Thromb Haemost 1996; 76(02): 190-194
DOI: 10.1055/s-0038-1650552
Original Article
Schattauer GmbH Stuttgart

Coagulation Activation and Fibrinolytic imbalance in Subjects with Idiopathic Antiphospholipid Antibodies -A Crucial Role for Acquired Free Protein S Deficiency

Paul R J Ames
1  The Department of Haematology, St Thomas Hospital, London, UK
,
Catello Tommasino
2  Chemical Pathology, San Gennaro Hospital, Naples, Italy
,
Luigi Iannaccone
3  Haemostasis Unit, Cardarelli Hospital, Naples, Italy
,
Massimo Brillante
4  Immunopathology Laboratory, 1st Medical School, University of Naples, Naples, Italy
,
Renato Cimino
3  Haemostasis Unit, Cardarelli Hospital, Naples, Italy
,
Vincenzo Brancaccio
2  Chemical Pathology, San Gennaro Hospital, Naples, Italy
› Author Affiliations
Further Information

Publication History

Received 09 January 1996

Accepted after resubmission 08 May 1996

Publication Date:
10 July 2018 (online)

Summary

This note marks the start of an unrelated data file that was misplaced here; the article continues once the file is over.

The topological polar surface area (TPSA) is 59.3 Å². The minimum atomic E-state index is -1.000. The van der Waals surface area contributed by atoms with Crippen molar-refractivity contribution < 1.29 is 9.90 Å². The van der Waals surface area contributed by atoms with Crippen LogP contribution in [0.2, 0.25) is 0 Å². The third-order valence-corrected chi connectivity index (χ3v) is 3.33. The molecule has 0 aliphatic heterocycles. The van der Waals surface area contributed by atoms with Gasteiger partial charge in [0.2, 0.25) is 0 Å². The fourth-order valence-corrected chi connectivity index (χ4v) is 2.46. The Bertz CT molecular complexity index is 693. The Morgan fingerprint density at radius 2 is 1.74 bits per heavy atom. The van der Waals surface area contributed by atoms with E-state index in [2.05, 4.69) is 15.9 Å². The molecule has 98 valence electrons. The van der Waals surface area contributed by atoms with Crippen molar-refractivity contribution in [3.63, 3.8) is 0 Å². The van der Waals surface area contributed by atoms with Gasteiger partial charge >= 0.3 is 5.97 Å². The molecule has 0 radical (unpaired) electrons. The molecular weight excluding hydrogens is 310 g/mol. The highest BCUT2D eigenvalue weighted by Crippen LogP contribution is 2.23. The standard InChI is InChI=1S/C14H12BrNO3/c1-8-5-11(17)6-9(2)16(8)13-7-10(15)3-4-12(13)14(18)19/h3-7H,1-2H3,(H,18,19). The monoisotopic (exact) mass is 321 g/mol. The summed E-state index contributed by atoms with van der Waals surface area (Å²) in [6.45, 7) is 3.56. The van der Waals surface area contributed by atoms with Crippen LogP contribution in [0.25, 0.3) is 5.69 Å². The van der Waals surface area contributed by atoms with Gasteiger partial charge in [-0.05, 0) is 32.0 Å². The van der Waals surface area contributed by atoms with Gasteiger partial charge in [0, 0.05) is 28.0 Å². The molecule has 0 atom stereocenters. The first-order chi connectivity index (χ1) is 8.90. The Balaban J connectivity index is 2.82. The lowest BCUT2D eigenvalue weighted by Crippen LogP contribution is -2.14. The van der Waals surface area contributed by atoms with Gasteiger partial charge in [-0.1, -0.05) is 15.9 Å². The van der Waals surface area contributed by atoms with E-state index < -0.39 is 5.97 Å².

To explore the coagulation/fibrinolytic balance and its relation with free protein S (f-PS) in subjects with antiphospholipid antibodies (aPLs) outside the setting of autoimmune inflammatory disorders, we carried out a cross-sectional study on 18 thrombotic patients with primary antiphospholipid syndrome and 18 apparently healthy subjects with persistence of idiopathic aPLs. Prothrombin fragment 1+2 (F1+2), thrombin-antithrombin complex (TAT) and D-Dimer (D-D) were taken as markers of thrombin generation and fibrin turnover. Mean F1+2 levels were higher in thrombotic (p = 0.006) and non-thrombotic subjects (p = 0.0001) than in controls as were those of D-D (p <0.0001 and p = 0.003 respectively). TAT levels did not differ. Lower mean levels of f-PS were found in thrombotic (p = 0.0006) and non-thrombotic subjects (p = 0.002) than in controls. Within both groups, mean Fl+2 levels were higher in subjects who had low f-PS levels compared to those with normal f-PS levels (p = 0.01). Gender analysed data revealed blunted tPA release (venous occlusion test) in thrombotic females (from 16.80 ± 0.79 to 21.3 ± 3.9 ng/nl, NS) but not in thrombotic males (from 18.2 ± 2.0 to 33.7 ± 4.9 ng/ml, p = 0.01) nor in asymptomatic subjects of either sex. Also, in both patient groups females had higher mean PAI than males (p <0.0002) and than control females (p <0.02). Low free protein S was found in 100% of non-thrombotic and in 90% of thrombotic patients with defective fibrinolysis. These data are consistent with increased thrombin generation, accelerated fibrin turnover and fibrinolysis abnormalities also in asymptomatic carriers of aPLs and highlight a central role for acquired f-PS deficiency in the thrombotic tendency of the antiphospholipid syndrome.